Volunteer camelina plants easy to eradicate: researcher


Not highly competitive | Weed treatments wipe out volunteers

Farmers might like camelina sativa for its big oilseed yields, but many worry about the large number of seeds the combine leaves behind.

With 7,500 seeds per sq. metre missing the hopper, that could produce a massive weed crop in future years.

However, a University of Alberta researcher says camelina growers can rest easy: the seeds don’t survive long, produce weak offspring and are easily managed.

“The seeds exited the seed bank within one year, although surface seeds tended to persist a bit longer,” Kimberly Walsh said during the Canadian Weed Science Society’s annual meeting in Winnipeg Nov. 14.

Camelina seeds are about one-third the size of canola seeds and easily escape from the combine. They can germinate in the autumn and lie dormant over the winter, or they can germinate in the spring if sufficient moisture is present.

“There definitely is a flush,” said Walsh.

However, a pre-seeding treatment of glyphosate wipes out most of the volunteer camelina, and an in-crop weed treatment tends to eliminate the rest. The seed’s general low survivability means there’s almost none by the second year.

“My research shows that volunteer populations can be eradicated to near extinction within two years,” Walsh said in an interview.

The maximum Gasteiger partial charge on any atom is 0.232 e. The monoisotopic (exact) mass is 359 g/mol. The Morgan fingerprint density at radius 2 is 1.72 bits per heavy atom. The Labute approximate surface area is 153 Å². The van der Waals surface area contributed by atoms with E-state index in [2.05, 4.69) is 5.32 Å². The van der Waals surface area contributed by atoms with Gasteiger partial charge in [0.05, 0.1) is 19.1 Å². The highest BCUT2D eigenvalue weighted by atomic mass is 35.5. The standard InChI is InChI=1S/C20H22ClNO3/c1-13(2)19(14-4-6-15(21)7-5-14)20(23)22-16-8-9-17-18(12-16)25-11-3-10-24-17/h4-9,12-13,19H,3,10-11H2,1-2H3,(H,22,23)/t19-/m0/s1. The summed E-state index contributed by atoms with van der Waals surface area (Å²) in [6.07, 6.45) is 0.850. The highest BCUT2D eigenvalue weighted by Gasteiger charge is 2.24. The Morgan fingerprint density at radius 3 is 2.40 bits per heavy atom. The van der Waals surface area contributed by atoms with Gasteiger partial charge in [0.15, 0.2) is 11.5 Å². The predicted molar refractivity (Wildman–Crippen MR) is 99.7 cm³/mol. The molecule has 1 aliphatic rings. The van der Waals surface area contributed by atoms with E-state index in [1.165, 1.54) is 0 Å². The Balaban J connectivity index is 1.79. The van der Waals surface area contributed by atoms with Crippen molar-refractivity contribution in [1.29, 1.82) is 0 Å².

Still, farmers can reduce the potential for camelina appearing as a weed by fine-tuning the mechanics of their harvesting, from slowing down to adjusting settings.

Walsh was asked why she considers camelina to have a low potential for weediness when it was considered a weedy crop that could go feral in the 1930s and 1940s. She said present camelina varieties have been bred for domestic conditions.

“I did not find that camelina is a highly competitive crop.”

Even volunteer flushes ignored by farmers tend to do poorly against other crops and weeds. Shepherd’s purse and stinkweed outcompete camelina.

Walsh said her research allows her to conclude that farmers should be able to grow camelina without its large seed loss creating a significant volunteer problem.

However, farmers need to do their part by cleaning fields the year after growing the crop.

“Weed control in the year following harvest is critical for the control of camelina volunteers and the mitigation of gene flow,” she said.

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